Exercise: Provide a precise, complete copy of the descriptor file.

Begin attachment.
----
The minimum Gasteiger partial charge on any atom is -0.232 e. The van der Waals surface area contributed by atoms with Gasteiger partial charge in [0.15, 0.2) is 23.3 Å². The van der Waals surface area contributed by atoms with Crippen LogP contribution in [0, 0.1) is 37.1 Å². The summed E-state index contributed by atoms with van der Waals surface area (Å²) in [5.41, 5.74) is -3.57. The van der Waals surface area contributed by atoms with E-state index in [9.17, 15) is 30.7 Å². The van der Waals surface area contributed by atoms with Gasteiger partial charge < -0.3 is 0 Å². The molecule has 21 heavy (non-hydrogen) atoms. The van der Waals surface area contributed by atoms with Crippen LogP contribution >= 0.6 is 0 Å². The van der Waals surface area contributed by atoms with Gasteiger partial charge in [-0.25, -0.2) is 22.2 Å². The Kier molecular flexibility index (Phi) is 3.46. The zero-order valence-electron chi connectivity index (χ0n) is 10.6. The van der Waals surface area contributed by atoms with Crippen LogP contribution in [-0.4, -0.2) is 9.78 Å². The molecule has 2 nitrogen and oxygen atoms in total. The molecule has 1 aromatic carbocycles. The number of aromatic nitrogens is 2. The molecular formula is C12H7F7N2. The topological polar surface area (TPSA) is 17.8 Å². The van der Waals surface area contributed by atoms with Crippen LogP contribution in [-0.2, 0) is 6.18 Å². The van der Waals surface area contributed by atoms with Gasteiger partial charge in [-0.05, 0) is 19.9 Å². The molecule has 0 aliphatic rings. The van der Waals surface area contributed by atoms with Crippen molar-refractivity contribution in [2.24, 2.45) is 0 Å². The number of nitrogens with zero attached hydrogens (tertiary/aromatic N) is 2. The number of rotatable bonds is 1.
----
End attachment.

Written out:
The minimum Gasteiger partial charge on any atom is -0.232 e. The van der Waals surface area contributed by atoms with Gasteiger partial charge in [0.15, 0.2) is 23.3 Å². The van der Waals surface area contributed by atoms with Crippen LogP contribution in [0, 0.1) is 37.1 Å². The summed E-state index contributed by atoms with van der Waals surface area (Å²) in [5.41, 5.74) is -3.57. The van der Waals surface area contributed by atoms with E-state index in [9.17, 15) is 30.7 Å². The van der Waals surface area contributed by atoms with Gasteiger partial charge < -0.3 is 0 Å². The molecule has 21 heavy (non-hydrogen) atoms. The van der Waals surface area contributed by atoms with Crippen LogP contribution >= 0.6 is 0 Å². The van der Waals surface area contributed by atoms with Gasteiger partial charge in [-0.25, -0.2) is 22.2 Å². The Kier molecular flexibility index (Phi) is 3.46. The zero-order valence-electron chi connectivity index (χ0n) is 10.6. The van der Waals surface area contributed by atoms with Crippen LogP contribution in [-0.4, -0.2) is 9.78 Å². The molecule has 2 nitrogen and oxygen atoms in total. The molecule has 1 aromatic carbocycles. The number of aromatic nitrogens is 2. The molecular formula is C12H7F7N2. The topological polar surface area (TPSA) is 17.8 Å². The van der Waals surface area contributed by atoms with Crippen LogP contribution in [-0.2, 0) is 6.18 Å². The van der Waals surface area contributed by atoms with Gasteiger partial charge in [-0.05, 0) is 19.9 Å². The molecule has 0 aliphatic rings. The van der Waals surface area contributed by atoms with Crippen molar-refractivity contribution in [2.24, 2.45) is 0 Å². The number of nitrogens with zero attached hydrogens (tertiary/aromatic N) is 2. The number of rotatable bonds is 1.